[Haskell-cafe] Re: ANNOUNCE: Utrecht Haskell Compiler (UHC) -- first release

Richard O'Keefe ok at cs.otago.ac.nz
Tue Apr 21 00:51:34 EDT 2009

On 21 Apr 2009, at 2:10 pm, Edward Middleton wrote:

> Richard O'Keefe wrote:
>> The assumption here seems to be that everyone owns their own machine
>> or has a system adminstrator with large amounts of free time on their
>> hands.  Just because a lot of other people are doing something crazy
>> doesn't mean we have to copy them.
> The assumption is that you are running a multipurpose computer, i.e.
> your Haskell compiler isn't the only application you care about and  
> you
> don't want it or other applications to interact badly together.

That cannot be right.
By that definition, I *do* run a multipurpose computer,
in fact several of them.
If I _weren't_ running multipurpose computers,
I wouldn't be wanting GHC on them.
On none of them is it possible for me to install in /usr/local.
On no computer that is ever attached to the University's network
is it possible for me or any other staff member (except the
designated sysadmins) to do so, let alone students.

>   The
> best way to do this is to have a package maintained by the  
> distribution,
> and not have users or even sysadmins directly install it from source.

Whether or not one installs from source
and whether one installs in a system location or a user location
are INDEPENDENT questions.

Quintus, for example, provided binary releases that customers
could install wherever they wanted.  We were doing that 25 years
ago.  Installing-wherever-the-user-wants WITHOUT source has been
doable for a long time, and is what I _expect_ in a Windows or Mac

There are dishonourable exceptions.
Recently I bought a French drill program for my elder daughter.
At home I use a dual-boot (MacOS/Windows Vista) laptop provided
by the department.  On the Windows side, it asked me where I wanted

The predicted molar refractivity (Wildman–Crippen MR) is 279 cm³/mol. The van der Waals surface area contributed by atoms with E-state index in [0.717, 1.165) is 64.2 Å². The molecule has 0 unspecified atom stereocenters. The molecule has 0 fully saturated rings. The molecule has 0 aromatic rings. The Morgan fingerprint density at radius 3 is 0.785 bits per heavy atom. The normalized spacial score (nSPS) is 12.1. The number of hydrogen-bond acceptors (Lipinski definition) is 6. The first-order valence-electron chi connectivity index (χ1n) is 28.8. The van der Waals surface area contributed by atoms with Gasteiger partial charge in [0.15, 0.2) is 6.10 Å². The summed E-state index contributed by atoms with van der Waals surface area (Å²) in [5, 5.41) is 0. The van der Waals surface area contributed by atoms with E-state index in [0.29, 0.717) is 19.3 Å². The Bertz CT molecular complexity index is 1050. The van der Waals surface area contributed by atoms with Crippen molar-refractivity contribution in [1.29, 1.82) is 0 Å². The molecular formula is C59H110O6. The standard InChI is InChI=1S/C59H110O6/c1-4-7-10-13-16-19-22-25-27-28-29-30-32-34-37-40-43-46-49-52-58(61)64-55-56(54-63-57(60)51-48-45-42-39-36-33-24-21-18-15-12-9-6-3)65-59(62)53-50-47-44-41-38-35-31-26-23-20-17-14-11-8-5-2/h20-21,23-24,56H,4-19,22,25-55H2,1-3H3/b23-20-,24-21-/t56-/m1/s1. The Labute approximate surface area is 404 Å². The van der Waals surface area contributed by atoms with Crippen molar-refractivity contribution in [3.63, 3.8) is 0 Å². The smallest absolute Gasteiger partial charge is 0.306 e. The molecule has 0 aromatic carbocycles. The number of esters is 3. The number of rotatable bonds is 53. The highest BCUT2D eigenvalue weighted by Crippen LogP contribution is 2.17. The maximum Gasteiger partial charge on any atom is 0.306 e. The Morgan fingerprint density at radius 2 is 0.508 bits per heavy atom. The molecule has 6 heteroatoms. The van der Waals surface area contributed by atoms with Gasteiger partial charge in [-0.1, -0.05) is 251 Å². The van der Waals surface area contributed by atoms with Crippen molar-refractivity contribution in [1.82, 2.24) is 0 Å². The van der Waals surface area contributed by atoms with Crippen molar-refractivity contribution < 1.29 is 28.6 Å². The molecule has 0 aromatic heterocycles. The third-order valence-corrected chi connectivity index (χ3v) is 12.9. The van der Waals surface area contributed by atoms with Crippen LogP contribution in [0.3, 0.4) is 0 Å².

it to go, and went there, no worries.  On the MacOS side,
	- I was logged in as XXX
	- in order to install, I had to enter my "junior sysadmin"
	  (adminXXX) credentials -- I don't think I was supposed to
	  be given this much power, but I'd given the sysadmins such
	  a long shopping list of applications I wanted on this
	  "multipurpose computer" that they preferred me to do most
	  of it
	- the programs were actually _installed_ as owned by 'admin'
with the result that I cannot run them, or change their permissions
so that I can run them, or even remove them.  You can imagine how
happy that kind of nonsense makes me.  If they could get it right on
Windows, how come they got it so egregiously wrong on MacOS?

By assuming that everyone can become the ultimate superuser at will.

> Using non-standard installation methods makes it harder for package
> maintainers to package the application and suggests you haven't taken
> any care / don't care about making global installation safe.

I'm sorry, there is no such animal as "safe" global installation,
in the sense of "download this one package and do what it says."
ghc 6.8.3 is /usr/bin/ghc on my office Mac, but nothing in the world
prevents there being some other program called ghc that would also
like to be there.  Only by painstaking verification of a whole
bunch of applications together can one be confident of "safety".
My $PATH has to be maintained with some delicacy, as more than 1200
command names appear in more than two directories on it.  There
seem, for example, to be 4 programs called 'python'; two of them
are links to 2.4, one of them is 2.3, and I can't tell what the
other is.  And don't go blaming me for this state of affairs,
because they are _all_ system directories.  Oh, and none of the
directories holding python is any part of /usr/local.  Since the
version of gcc in /usr/local is 2.95.2, if I want a less antique
version of gcc, /usr/local/bin isn't much use in my $PATH.  Put
ghc there, and what makes you think I will be able to run it?
(The version of Amaya there is also hopelessly out of date, but
there is nothing I can do about it.)

Package maintainers _should_ find it _easier_ to provide
reliably installable packages if they _don't_ take it for
granted that they can put things in questionably "standard"

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